Importance of Thermal Consolidation of Shale During SAGD Process
- Axel-pierre Bois (CURISTEC) | Marc Mainguy (Total)
- Document ID
- Society of Petroleum Engineers
- SPE Heavy Oil Conference and Exhibition, 12-14 December, Kuwait City, Kuwait
- Publication Date
- Document Type
- Conference Paper
- 2011. Society of Petroleum Engineers
- 5.8.5 Oil Sand, Oil Shale, Bitumen, 4.1.2 Separation and Treating, 5.3.9 Steam Assisted Gravity Drainage, 2.4.3 Sand/Solids Control, 4.1.5 Processing Equipment, 5.1.10 Reservoir Geomechanics, 5.4.6 Thermal Methods, 5.5 Reservoir Simulation, 1.2.2 Geomechanics, 4.3.4 Scale, 5.5.8 History Matching, 3.2.3 Hydraulic Fracturing Design, Implementation and Optimisation, 5.1 Reservoir Characterisation
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Most of the oil sand deposits contain shale barriers of various sizes and with a space distribution difficult to appraise. These shale barriers can lower the reserves and reduce the efficiency of the SAGD process by slowing down steam chamber propagation. The detrimental effect of shale barriers on the SAGD process has been demonstrated by many simulation works and research projects have been launched to develop new technologies favoring breakdown of shale barriers.
The effects of high temperatures on shale are difficult to assess. Field data from SAGD projects show that steam might either bypass shale barriers or breakthrough them, but the conditions favoring these mechanisms are unclear. Lab data show that the constitutive mechanical behavior of clayey materials is strongly sensitive to high temperatures. Of particular importance is the phenomenon of thermal consolidation of clay which was never pointed out to explain the conditions of failure of shale barriers during SAGD. Thermal consolidation denotes an irreversible contraction of clayey materials when heated under drained condition.
This paper presents the results of a project that aimed at evaluating if thermal consolidation could help increase permeability of shale barriers. A comprehensive review of published data shows that the origin of this phenomenon is still poorly understood despite some important factors can be highlighted. It also shows that stress path applied during thermal expansion tests on shale specimens strongly control the thermal consolidation phenomenon, which can lead to erroneous interpretations of these tests. It proposes a very simple model that is used to show 1) under which conditions thermal consolidation of shale barriers might happen; and 2) the consequences of thermal consolidation in terms of permeability changes of shale.
Most of the oil sand deposits contain shale barriers in the payzone of various thicknesses and with lateral continuity difficult to appraise. When produced with the Steam-Assisted Gravity Drainage (SAGD) process, the low permeability of the shale barriers slow down or even stop vertical propagation of the steam chamber in the payzone. In addition, water saturated shale layers have large specific heat such that some steam is lost in heating unproductive layers. Therefore, shale barriers reduce the efficiency of the SAGD process and are important factors contributing to the economics of a SAGD project.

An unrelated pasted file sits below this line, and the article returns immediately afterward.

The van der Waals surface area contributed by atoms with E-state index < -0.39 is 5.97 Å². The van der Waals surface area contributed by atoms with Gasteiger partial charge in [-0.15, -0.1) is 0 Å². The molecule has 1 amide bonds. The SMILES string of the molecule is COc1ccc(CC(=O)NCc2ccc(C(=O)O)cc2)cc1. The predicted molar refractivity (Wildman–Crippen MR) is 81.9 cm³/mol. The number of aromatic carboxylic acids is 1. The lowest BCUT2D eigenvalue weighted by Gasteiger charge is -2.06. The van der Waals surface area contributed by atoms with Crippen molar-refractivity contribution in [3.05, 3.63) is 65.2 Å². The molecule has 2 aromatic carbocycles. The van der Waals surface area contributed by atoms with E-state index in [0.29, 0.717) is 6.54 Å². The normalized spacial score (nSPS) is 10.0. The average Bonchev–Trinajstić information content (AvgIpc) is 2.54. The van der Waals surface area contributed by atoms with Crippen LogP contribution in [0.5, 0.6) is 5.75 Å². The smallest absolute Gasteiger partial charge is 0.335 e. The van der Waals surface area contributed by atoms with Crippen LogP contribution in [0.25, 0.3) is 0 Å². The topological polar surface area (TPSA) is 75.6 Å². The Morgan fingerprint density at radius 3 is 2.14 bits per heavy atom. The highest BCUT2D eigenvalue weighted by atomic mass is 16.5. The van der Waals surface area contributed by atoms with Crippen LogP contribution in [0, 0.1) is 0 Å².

As more oil sand deposits are being produced, less good-quality reservoirs are involved and the oil industry is left with more complex reservoirs that include shale barriers. Ultimately, if the oil sands deposits contain too many shale barriers, the reservoir may not be developed due to low economics. For that reason, the oil industry is looking for new technologies allowing production of the oil sand deposits without detrimental effect of intra-reservoir shale. Several technologies have been proposed: pressure cycling at high pressure to offset negative effects of shale barriers (Ipek et al., 2008), hydraulic fracturing to enhance steam chamber propagation (Chen et al. 2007), solvent co-injection or additional injector above shale barriers (Li et al., 2011). Unfortunately none of the above techniques was judged efficient and led to a pilot application.
The impact of shale barriers on the SAGD has been assessed with different approaches: in the laboratory, with reservoir simulations, and with direct observation on SAGD projects based on monitoring data.
Yang and Butler (1992) performed lab experiments on 2D reservoir models that were scaled to field conditions and allowed direct visualization of steam-chamber propagation. Several experiments were run with various sizes of shale layers including dipping barriers and injection above or below shale barriers. They concluded that short horizontal barriers located between injectors and producers do not significantly affect the general performance of SAGD process and that long horizontal barriers impact oil production not as much as expected.
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